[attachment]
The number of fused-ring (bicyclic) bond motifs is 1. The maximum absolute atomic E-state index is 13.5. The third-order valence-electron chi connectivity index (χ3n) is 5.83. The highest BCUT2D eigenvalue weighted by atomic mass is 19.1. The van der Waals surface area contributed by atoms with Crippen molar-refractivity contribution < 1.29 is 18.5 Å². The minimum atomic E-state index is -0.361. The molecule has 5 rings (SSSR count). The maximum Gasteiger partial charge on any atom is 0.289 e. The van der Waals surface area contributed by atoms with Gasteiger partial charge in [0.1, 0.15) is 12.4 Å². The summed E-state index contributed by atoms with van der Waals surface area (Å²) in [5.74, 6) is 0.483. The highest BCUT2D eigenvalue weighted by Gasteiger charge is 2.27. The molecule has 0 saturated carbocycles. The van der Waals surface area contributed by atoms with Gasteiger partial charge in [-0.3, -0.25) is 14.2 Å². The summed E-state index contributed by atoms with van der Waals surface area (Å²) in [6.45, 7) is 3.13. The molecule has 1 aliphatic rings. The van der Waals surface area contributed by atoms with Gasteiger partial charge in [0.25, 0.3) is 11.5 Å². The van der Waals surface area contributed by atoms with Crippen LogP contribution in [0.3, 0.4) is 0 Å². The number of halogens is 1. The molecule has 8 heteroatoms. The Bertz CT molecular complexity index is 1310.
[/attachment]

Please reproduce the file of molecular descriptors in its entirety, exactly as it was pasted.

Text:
The number of fused-ring (bicyclic) bond motifs is 1. The maximum absolute atomic E-state index is 13.5. The third-order valence-electron chi connectivity index (χ3n) is 5.83. The highest BCUT2D eigenvalue weighted by atomic mass is 19.1. The van der Waals surface area contributed by atoms with Crippen molar-refractivity contribution < 1.29 is 18.5 Å². The minimum atomic E-state index is -0.361. The molecule has 5 rings (SSSR count). The maximum Gasteiger partial charge on any atom is 0.289 e. The van der Waals surface area contributed by atoms with Gasteiger partial charge in [0.1, 0.15) is 12.4 Å². The summed E-state index contributed by atoms with van der Waals surface area (Å²) in [5.74, 6) is 0.483. The highest BCUT2D eigenvalue weighted by Gasteiger charge is 2.27. The molecule has 0 saturated carbocycles. The van der Waals surface area contributed by atoms with Gasteiger partial charge in [-0.3, -0.25) is 14.2 Å². The summed E-state index contributed by atoms with van der Waals surface area (Å²) in [6.45, 7) is 3.13. The molecule has 1 aliphatic rings. The van der Waals surface area contributed by atoms with Gasteiger partial charge in [0.25, 0.3) is 11.5 Å². The van der Waals surface area contributed by atoms with Crippen LogP contribution in [0.3, 0.4) is 0 Å². The number of halogens is 1. The molecule has 8 heteroatoms. The Bertz CT molecular complexity index is 1310.